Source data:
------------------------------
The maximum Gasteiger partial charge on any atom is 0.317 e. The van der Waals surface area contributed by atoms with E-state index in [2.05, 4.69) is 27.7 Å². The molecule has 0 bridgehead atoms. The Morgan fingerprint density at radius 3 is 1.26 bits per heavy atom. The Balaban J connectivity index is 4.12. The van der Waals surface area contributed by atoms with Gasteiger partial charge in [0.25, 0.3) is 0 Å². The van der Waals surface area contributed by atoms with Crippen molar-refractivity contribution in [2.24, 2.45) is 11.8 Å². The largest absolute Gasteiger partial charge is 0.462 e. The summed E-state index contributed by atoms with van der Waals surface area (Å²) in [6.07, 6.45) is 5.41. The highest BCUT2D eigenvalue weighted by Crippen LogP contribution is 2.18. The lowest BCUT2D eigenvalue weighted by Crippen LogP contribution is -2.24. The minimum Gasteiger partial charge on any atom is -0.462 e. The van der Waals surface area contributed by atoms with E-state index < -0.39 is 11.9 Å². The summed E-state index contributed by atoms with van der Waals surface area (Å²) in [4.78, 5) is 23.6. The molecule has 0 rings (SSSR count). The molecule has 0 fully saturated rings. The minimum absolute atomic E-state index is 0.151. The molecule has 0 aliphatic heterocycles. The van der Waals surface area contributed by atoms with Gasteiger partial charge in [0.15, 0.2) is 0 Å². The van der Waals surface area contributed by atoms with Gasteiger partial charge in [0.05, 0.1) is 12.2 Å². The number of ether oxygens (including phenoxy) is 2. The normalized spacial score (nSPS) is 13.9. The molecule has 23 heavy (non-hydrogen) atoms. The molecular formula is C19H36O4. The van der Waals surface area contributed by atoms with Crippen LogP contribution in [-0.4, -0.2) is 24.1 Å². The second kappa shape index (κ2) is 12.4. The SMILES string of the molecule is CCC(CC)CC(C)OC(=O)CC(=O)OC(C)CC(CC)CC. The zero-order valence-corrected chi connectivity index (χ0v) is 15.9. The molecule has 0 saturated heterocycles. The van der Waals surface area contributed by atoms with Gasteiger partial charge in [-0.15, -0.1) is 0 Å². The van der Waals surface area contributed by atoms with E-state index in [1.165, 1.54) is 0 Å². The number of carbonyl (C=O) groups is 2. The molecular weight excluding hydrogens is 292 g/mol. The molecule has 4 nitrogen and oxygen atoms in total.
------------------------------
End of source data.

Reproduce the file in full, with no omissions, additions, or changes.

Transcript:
The maximum Gasteiger partial charge on any atom is 0.317 e. The van der Waals surface area contributed by atoms with E-state index in [2.05, 4.69) is 27.7 Å². The molecule has 0 bridgehead atoms. The Morgan fingerprint density at radius 3 is 1.26 bits per heavy atom. The Balaban J connectivity index is 4.12. The van der Waals surface area contributed by atoms with Gasteiger partial charge in [0.25, 0.3) is 0 Å². The van der Waals surface area contributed by atoms with Crippen molar-refractivity contribution in [2.24, 2.45) is 11.8 Å². The largest absolute Gasteiger partial charge is 0.462 e. The summed E-state index contributed by atoms with van der Waals surface area (Å²) in [6.07, 6.45) is 5.41. The highest BCUT2D eigenvalue weighted by Crippen LogP contribution is 2.18. The lowest BCUT2D eigenvalue weighted by Crippen LogP contribution is -2.24. The minimum Gasteiger partial charge on any atom is -0.462 e. The van der Waals surface area contributed by atoms with E-state index < -0.39 is 11.9 Å². The summed E-state index contributed by atoms with van der Waals surface area (Å²) in [4.78, 5) is 23.6. The molecule has 0 rings (SSSR count). The molecule has 0 fully saturated rings. The minimum absolute atomic E-state index is 0.151. The molecule has 0 aliphatic heterocycles. The van der Waals surface area contributed by atoms with Gasteiger partial charge in [0.15, 0.2) is 0 Å². The van der Waals surface area contributed by atoms with Gasteiger partial charge in [0.05, 0.1) is 12.2 Å². The number of ether oxygens (including phenoxy) is 2. The normalized spacial score (nSPS) is 13.9. The molecule has 23 heavy (non-hydrogen) atoms. The molecular formula is C19H36O4. The van der Waals surface area contributed by atoms with Crippen LogP contribution in [-0.4, -0.2) is 24.1 Å². The second kappa shape index (κ2) is 12.4. The SMILES string of the molecule is CCC(CC)CC(C)OC(=O)CC(=O)OC(C)CC(CC)CC. The zero-order valence-corrected chi connectivity index (χ0v) is 15.9. The molecule has 0 saturated heterocycles. The van der Waals surface area contributed by atoms with Gasteiger partial charge in [-0.15, -0.1) is 0 Å². The van der Waals surface area contributed by atoms with E-state index in [1.165, 1.54) is 0 Å². The number of carbonyl (C=O) groups is 2. The molecular weight excluding hydrogens is 292 g/mol. The molecule has 4 nitrogen and oxygen atoms in total.